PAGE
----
To minimize energy consumption and response time, a replacement node should be a redundant sensor geographically closest to the failed node. Thus, replacement discovery is a distance-sensitive service discovery problem, where redundant sensors as service provider offer replacement service to failed sensors. After replacement discovery, discovered replacement will be migrated to the position of failed sensor. Replacement migration can be accomplished in a direct way or in a shifted manner (Section 10.3).
Many service discovery algorithms (Gao et al., 2006; Mian et al., 2006) have been proposed for wireless ad hoc networks. They can certainly be used to fulfill the replacement discovery problem. Some techniques such as location service (Chapter 8) and data centric storage (Li et al., 2008c) can also be adopted. By location service, redundant sensors update the network with their location and are searched when needed. By data centric storage, the location data of redundant sensors are stored somewhere in the network and retrieved by others. But, considering the resource constraints of sensors, a good solution should have low message overhead and constant per node storage load.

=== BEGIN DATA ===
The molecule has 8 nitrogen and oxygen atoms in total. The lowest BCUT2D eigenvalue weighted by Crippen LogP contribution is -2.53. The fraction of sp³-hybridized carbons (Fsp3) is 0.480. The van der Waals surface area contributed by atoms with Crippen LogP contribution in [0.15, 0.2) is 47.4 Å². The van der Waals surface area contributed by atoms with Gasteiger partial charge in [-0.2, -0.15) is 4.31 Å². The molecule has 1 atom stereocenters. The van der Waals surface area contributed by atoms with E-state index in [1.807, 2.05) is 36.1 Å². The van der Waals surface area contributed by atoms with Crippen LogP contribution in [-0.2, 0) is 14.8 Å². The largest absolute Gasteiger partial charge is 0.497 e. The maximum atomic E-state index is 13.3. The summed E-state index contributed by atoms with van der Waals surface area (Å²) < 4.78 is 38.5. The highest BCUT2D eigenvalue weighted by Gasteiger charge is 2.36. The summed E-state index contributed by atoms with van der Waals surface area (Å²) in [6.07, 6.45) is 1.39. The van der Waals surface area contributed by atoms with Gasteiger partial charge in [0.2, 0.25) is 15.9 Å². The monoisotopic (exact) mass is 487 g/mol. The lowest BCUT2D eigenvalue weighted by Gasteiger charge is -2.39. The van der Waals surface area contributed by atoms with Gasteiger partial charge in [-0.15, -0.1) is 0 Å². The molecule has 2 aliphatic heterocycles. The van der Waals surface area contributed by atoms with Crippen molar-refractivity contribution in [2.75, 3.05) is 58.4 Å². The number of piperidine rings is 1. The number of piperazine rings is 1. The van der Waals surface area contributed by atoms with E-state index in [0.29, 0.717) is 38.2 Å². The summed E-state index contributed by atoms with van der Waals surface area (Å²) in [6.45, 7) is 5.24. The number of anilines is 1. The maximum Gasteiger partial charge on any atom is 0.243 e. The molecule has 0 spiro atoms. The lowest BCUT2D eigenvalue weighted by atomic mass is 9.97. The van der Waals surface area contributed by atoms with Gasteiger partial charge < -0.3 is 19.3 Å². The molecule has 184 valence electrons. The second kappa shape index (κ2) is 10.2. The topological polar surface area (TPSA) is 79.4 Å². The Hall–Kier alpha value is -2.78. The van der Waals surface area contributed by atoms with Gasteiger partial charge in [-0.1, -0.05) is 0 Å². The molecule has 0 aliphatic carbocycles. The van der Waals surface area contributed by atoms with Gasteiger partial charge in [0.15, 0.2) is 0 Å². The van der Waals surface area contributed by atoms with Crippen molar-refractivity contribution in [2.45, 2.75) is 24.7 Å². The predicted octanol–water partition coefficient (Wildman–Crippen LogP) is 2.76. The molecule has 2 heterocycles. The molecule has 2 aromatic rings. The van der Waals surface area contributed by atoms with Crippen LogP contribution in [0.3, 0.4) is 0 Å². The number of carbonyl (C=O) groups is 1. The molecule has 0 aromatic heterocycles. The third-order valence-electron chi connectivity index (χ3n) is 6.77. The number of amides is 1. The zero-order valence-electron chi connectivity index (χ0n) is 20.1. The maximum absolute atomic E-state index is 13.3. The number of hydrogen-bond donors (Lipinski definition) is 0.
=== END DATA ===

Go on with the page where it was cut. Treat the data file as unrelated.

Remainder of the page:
There exist a few sensor relocation algorithms in the literature. In the following sections, we group these algorithms according to their employed replacement discovery methods and review them in detail.
Wang et al. (2004b) proposed a proxy-based sensor ...